argerichfan Offline
8000 Post Club Member

Registered: 11/15/06
Posts: 8927
Loc: Pacific Northwest, US.
 Quote:
Originally posted by Brendan:
I've never understood why editors who do concerto reductions try to accommodate every voice of the orchestra. I've seen some reductions that occupy as many as four staves...
Egon Petri's reduction of the Busoni Concerto has the solo pianist helping out the "collaborative pianist" when otherwise not engaged.

As if the solo pianist doesn't have enough to play...
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#574348 - 11/20/07 01:53 PM Re: Is it common for pianists to make difficult parts easier?
Phlebas Offline


Registered: 01/02/03
Posts: 4654
Loc: New York City
 Quote:
Originally posted by dnephi:
 Quote:
Originally posted by Robert Kenessey:


4) What about Horowitz who played the chromatic run at the end of Chopin's first scherzo in 'zig zag'octaves (LH octave: c#; RH octave+1 higher: D; LH octave minus 1 lower:D#; RH octave+1 higher: E) is this liberty allowed?

5) What about some Chopin pieces which end in octaves in you can guess he would have added another octave, had he had as 88 keys on his piano (end of G minor Ballade; Winter wind study). Do you add the octave?

[/b]
Are these points pertinent to the discussion of making music easier to play?

Common terms for that technique are staggered, blind, or Liszt octaves.

Regards,

Daniel [/b]
Well, I thought those examples were interesting.

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#574349 - 11/20/07 01:55 PM Re: Is it common for pianists to make difficult parts easier?
Phlebas Offline


Registered: 01/02/03
Posts: 4654
Loc: New York City
 Quote:
Originally posted by argerichfan:
 Quote:
Originally posted by Brendan:
I've never understood why editors who do concerto reductions try to accommodate every voice of the orchestra. I've seen some reductions that occupy as many as four staves...
Egon Petri's reduction of the Busoni Concerto has the solo pianist helping out the "collaborative pianist" when otherwise not engaged.

As if the solo pianist doesn't have enough to play... [/b]
I remember accompanying - sorry, collaborating with - someone doing Beethoven 4. The accompaniment was so awkward, I remember thinking I'd rather do the solo part - at least it was written for piano.

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#574350 - 11/20/07 02:21 PM Re: Is it common for pianists to make difficult parts easier?
apple* Offline


Registered: 01/01/03
Posts: 19862
Loc: Kansas
sometimes i disagree with the composer and will play what i thing sounds better.

it's not like anyone's watching.

- i of course get quite a thrill... learning a piece properly.
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#574351 - 11/20/07 03:59 PM Re: Is it common for pianists to make difficult parts easier?
Brooklyn Pianist Offline
Full Member

Registered: 08/11/07
Posts: 84
Loc: Brooklyn
I've cheated once (I don't count rolling chords because my hands just aren't big enough sometimes).

In the opening of Beethoven's opus 2 no 3, you can split some of the rapid thirds between the RH and the LH. I defy anyone to hear the difference.
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#574352 - 11/20/07 07:34 PM Re: Is it common for pianists to make difficult parts easier?
argerichfan Offline
8000 Post Club Member

Registered: 11/15/06
Posts: 8927
Loc: Pacific Northwest, US.
 Quote:
Originally posted by Brooklyn Pianist:
In the opening of Beethoven's opus 2 no 3, you can split some of the rapid thirds between the RH and the LH. I defy anyone to hear the difference.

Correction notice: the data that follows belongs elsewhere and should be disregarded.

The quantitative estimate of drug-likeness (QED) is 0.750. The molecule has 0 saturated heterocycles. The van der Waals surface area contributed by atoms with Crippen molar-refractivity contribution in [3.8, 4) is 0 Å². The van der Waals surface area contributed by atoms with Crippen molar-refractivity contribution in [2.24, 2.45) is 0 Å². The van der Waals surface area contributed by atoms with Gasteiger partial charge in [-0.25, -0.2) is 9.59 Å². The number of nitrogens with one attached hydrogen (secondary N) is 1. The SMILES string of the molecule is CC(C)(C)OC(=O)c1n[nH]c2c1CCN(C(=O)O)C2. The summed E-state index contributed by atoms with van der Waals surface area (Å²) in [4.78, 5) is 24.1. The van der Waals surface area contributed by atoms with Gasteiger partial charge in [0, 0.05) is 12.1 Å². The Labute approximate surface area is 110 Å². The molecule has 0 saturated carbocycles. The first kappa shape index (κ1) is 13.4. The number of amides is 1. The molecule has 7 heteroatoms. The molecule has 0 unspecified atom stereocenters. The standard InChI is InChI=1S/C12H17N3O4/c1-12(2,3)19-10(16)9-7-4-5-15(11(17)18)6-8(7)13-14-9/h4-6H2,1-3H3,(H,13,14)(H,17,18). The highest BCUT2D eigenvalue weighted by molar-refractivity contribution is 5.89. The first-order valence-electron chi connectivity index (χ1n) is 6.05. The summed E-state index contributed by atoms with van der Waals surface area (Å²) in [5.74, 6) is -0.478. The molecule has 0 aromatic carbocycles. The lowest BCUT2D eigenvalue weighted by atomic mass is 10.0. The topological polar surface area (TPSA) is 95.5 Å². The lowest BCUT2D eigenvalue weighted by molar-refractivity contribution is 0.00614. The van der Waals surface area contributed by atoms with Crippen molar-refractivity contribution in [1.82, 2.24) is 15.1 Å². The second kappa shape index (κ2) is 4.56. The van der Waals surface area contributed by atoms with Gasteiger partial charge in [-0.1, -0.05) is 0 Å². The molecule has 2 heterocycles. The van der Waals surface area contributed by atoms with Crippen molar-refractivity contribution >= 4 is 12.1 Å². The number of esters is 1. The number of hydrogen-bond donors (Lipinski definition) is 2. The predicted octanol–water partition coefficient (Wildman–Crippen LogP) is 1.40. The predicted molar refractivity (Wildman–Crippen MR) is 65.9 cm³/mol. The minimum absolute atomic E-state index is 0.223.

Unlikely anyone would. And I have seen it done in concert... I was sitting in the third row.

Well so much for adhering to the written note. But I won't do that... after all, then why not sneak in the left hand for the difficult right hand 16th notes in the development beginning at measure 97?

Actually that's not a bad idea, come to think of it... ;\)
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#574353 - 11/20/07 07:49 PM Re: Is it common for pianists to make difficult parts easier?
argerichfan Offline
8000 Post Club Member

Registered: 11/15/06
Posts: 8927
Loc: Pacific Northwest, US.
 Quote:
Originally posted by Phlebas:
I remember accompanying - sorry, collaborating with - someone doing Beethoven 4. The accompaniment was so awkward, I remember thinking I'd rather do the solo part - at least it was written for piano.
Oh, I totally understand. I've been there. With due respect, the pianist I "collaborated" with made rather a mess of the solo piano part.

I kept thinking: (a) I could probably play it better (though I have never studied Beethoven 4), and (b) why am I devoting so much time to playing Kullak's awkward -and difficult- orchestral transcription?... then (c) I hope she doesn't ask me out for tea afterwards.

Crikey, why not spend the time on one of Liszt's brilliant Beethoven symphony transcriptions?

At there's some glory in the latter... \:D
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#574354 - 11/20/07 08:36 PM Re: Is it common for pianists to make difficult parts easier?
whippen boy Offline
3000 Post Club Member

Registered: 05/02/05
Posts: 3886
Loc: San Francisco
This reminds me of a concert I did a few weeks ago. It was several hours long, and I had to play for all of it. One piece on the program was Schubert's "Der Erlkönig" - that's the piece that has quickly repeated R.H. triplets in octaves, and they go on for pages and pages!

I had to have a little talk with myself about it. I thought 'no use killing myself over this thing, and putting my arm out of commission'!

I do many hours of rehearsing each week, and am constantly performing. Tendonitis (or at best, a sore arm) would shoot a big hole in my livelihood, so I made the decision to 'fake' the repeated notes.

Even if the piano's action could have kept up the pace, I am certain I would have drowned out the singing had I played every note! There have been discussions here about how pianos were much lighter in touch & tone in Schubert's day.